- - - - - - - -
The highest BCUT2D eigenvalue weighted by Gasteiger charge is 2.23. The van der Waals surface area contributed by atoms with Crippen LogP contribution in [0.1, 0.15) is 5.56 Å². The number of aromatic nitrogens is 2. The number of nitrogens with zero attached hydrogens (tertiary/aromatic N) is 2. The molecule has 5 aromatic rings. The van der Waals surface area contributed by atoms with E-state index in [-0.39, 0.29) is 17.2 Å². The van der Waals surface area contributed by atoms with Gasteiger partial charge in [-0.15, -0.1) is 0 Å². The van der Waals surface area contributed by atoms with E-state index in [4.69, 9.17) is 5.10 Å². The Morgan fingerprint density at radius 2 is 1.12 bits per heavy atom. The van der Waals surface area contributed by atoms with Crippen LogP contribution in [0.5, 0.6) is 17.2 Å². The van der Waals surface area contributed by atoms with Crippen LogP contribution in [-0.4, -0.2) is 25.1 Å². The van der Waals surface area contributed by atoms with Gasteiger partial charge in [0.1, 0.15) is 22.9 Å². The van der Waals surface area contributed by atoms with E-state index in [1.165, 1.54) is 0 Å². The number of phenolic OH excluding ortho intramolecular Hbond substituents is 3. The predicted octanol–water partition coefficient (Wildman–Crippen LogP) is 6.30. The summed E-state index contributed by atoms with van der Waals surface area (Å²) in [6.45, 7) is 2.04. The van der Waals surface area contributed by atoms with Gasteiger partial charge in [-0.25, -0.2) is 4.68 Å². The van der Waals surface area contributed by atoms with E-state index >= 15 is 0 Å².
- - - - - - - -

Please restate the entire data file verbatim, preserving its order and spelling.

The highest BCUT2D eigenvalue weighted by Gasteiger charge is 2.23. The van der Waals surface area contributed by atoms with Crippen LogP contribution in [0.1, 0.15) is 5.56 Å². The number of aromatic nitrogens is 2. The number of nitrogens with zero attached hydrogens (tertiary/aromatic N) is 2. The molecule has 5 aromatic rings. The van der Waals surface area contributed by atoms with E-state index in [-0.39, 0.29) is 17.2 Å². The van der Waals surface area contributed by atoms with Gasteiger partial charge in [-0.15, -0.1) is 0 Å². The van der Waals surface area contributed by atoms with E-state index in [4.69, 9.17) is 5.10 Å². The Morgan fingerprint density at radius 2 is 1.12 bits per heavy atom. The van der Waals surface area contributed by atoms with Crippen LogP contribution in [0.5, 0.6) is 17.2 Å². The van der Waals surface area contributed by atoms with Crippen LogP contribution in [-0.4, -0.2) is 25.1 Å². The van der Waals surface area contributed by atoms with Gasteiger partial charge in [0.1, 0.15) is 22.9 Å². The van der Waals surface area contributed by atoms with E-state index in [1.165, 1.54) is 0 Å². The number of phenolic OH excluding ortho intramolecular Hbond substituents is 3. The predicted octanol–water partition coefficient (Wildman–Crippen LogP) is 6.30. The summed E-state index contributed by atoms with van der Waals surface area (Å²) in [6.45, 7) is 2.04. The van der Waals surface area contributed by atoms with Gasteiger partial charge in [-0.25, -0.2) is 4.68 Å². The van der Waals surface area contributed by atoms with E-state index >= 15 is 0 Å².